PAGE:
Posted on February 15, 2018 By Rabbi Dovid Rosenfeld | Series: | Level:

“Rabbi Dostai ben (son of) Yannai said in the name of Rabbi Meir (mai-eer): Anyone who forgets anything from his Torah study, Scripture considers it as if he bears the guilt for his own soul, as the verse says, ‘Only take heed and guard yourself well, lest you forget the things which your eyes saw’ (Deuteronomy 4:9). One might think this applies even if his studies were too difficult for him? The verse therefore continues, ‘and lest they be removed from your heart all the days of your life.’ Thus, one does not bear the guilt for his soul unless he sits and removes them from his heart.”

Last week we discussed the significance of the verse in Deuteronomy, as quoted by our mishna. We were warned not to forget the experience of the Revelation at Sinai, in which G-d appeared before the Children of Israel and granted them the Torah. As we explained, the true significance of this episode was not in the theatrics or the fiery display of G-d’s might. It was in the simple fact that G-d revealed Himself to an entire nation. Henceforth, no future generation would be able to cast serious doubt on G-d’s existence. He had revealed His Presence — literally, and to millions of individuals, and their descendants ever after would know the story of G-d and His nation.

As we pointed out further, this stands in stark contrast to all the world’s other religions. No other religion claims — or really can claim — that G-d did anything more than reveal Himself to a few prophets, or that a wonder-worker performed a miracle before a very few witnesses. Our G-d, however, “proved Himself” in front of the entire nation. And He really could not leave belief in Him to anything more precarious. Religion cannot all hinge on our trusting a single prophet, no matter how impressive his claims (and certainly not ones who were not even accepted by their contemporaries and who only later became popularized). Frankly, we would really expect an all-powerful G-d to do a better job than that if He really wanted us to believe in Him.

All of this begs a question — a fundamental one which I’m sure many of my readers are already asking. True, at one point in our history G-d was very “open” with us. He revealed Himself and performed vivid and majestic miracles before our eyes. And the memory of it has never entirely left us; our mitzvos (commandments) and holidays commemorate it in a great number of ways. But why is this left to our collective national memory alone? It gave our religion a fantastic jump-start, but that was literally millennia ago. What about today? If G-d expended so much effort courting the belief of our ancestors, why does He leave us (as well as all of mankind) in such darkness today? Sure, it’s very hard to believe the story of the Exodus was concocted out of thin air, but thousands of years are thousands of years. Where are we left today?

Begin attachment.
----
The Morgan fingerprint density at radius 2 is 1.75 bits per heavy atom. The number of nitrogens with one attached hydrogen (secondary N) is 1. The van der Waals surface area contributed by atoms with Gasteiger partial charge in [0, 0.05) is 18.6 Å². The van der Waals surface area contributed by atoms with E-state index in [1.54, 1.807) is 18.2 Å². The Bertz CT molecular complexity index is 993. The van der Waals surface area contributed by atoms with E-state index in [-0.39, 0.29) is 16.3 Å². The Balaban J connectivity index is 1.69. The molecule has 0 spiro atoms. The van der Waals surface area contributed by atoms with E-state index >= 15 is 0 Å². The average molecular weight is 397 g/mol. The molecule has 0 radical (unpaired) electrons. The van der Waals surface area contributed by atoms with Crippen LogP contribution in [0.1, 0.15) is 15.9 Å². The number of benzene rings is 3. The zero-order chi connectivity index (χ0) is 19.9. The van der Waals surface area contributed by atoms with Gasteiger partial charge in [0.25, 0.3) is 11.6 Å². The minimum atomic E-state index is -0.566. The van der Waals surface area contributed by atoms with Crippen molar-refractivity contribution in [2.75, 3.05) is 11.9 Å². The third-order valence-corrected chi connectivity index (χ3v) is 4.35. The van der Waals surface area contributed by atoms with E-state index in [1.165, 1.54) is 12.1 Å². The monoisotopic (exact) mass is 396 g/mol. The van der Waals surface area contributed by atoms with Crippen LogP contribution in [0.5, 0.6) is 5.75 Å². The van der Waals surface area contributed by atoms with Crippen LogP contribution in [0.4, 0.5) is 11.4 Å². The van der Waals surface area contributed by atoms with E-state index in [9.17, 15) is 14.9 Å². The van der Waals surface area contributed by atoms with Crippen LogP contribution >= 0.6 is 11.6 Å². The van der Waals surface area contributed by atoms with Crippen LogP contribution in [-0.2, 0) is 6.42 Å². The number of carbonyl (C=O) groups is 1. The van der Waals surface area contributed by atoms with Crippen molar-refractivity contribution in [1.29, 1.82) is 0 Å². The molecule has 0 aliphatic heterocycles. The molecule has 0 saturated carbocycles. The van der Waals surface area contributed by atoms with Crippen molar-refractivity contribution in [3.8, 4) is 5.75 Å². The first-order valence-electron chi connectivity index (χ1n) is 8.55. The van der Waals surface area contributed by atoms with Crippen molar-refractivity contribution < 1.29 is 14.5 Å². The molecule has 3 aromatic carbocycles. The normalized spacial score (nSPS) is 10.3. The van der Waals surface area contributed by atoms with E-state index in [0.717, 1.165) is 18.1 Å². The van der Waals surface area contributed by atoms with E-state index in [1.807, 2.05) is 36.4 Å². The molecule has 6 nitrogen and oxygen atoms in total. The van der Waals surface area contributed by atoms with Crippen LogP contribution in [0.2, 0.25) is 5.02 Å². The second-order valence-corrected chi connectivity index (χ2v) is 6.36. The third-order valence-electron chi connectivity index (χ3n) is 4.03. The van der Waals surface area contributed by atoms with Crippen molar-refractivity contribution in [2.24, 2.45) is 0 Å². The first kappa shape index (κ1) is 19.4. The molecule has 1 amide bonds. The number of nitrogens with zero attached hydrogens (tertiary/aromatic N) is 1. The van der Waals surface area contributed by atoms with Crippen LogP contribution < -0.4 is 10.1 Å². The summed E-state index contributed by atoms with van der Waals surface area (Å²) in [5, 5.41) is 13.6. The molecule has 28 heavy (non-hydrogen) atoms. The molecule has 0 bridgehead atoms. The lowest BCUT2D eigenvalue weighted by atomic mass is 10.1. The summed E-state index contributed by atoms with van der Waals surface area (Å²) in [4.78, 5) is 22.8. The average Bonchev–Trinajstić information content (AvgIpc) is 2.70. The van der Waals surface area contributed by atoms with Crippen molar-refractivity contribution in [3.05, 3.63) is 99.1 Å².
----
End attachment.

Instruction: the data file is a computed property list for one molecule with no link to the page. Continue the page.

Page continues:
Likewise, here is a common question — I’m sure many of us have asked ourselves (whether consciously or not): “Why can’t G-d give me a sign? I’d like to believe in Him; I think He exists, but I don’t really know. Why can’t G-d remove my own doubts — not just those of my ancestors? Why did they have it so much easier? Of course they would serve G-d! They knew! But I live in a different time and place, plagued with doubts and confusion. Why not a miracle for me — just a small one would do (like my term paper magically falling from heaven) — and then I’ll believe in G-d too!”

(For that matter, why doesn’t G-d just do a repeat of Mount Sinai — so we can all at least watch the rerun? (Wouldn’t the commercial ads bring in just as much as they do during the Super Bowl? (Well, maybe don’t answer that one.)))

This is a good question to raise (if I say so myself), and it brings us to a related — and equally critical — fundamental. Our hypothetical questioner above assumed that if he would witness a miracle he would serve G-d wholeheartedly — exactly as did his ancestors in the desert so many years ago. Now, hold on a second there! Anyone who has even the most rudimentary knowledge of the Bible knows that it was hardly so simple. A good number of our ancestors — the very ones who saw G-d on Mt. Sinai — were gleefully dancing around a golden calf forty days later (or at least quietly acquiescing to the grisly affair). Forty days later! We were complaining that after thousands of years an undeniable fact of history can begin to get stale. But how in the world could people who literally saw G-d deny Him after such a short time? And of all things to dance around a hunk of lifeless metal, like some primitive, barbaric culture! Didn’t at least they know who G-d really was? How did G-d’s revealing Himself backfire so?

(Needless to say, any commentator who has ever taken pen (or quill, or word processor) in hand has interpreted this sin to be infinitely more subtle and lofty then some primitive totem-pole idolatry. But still, much needs to be explained. How could they slip so far so fast? It’s almost as if they were in a hurry to run from something!)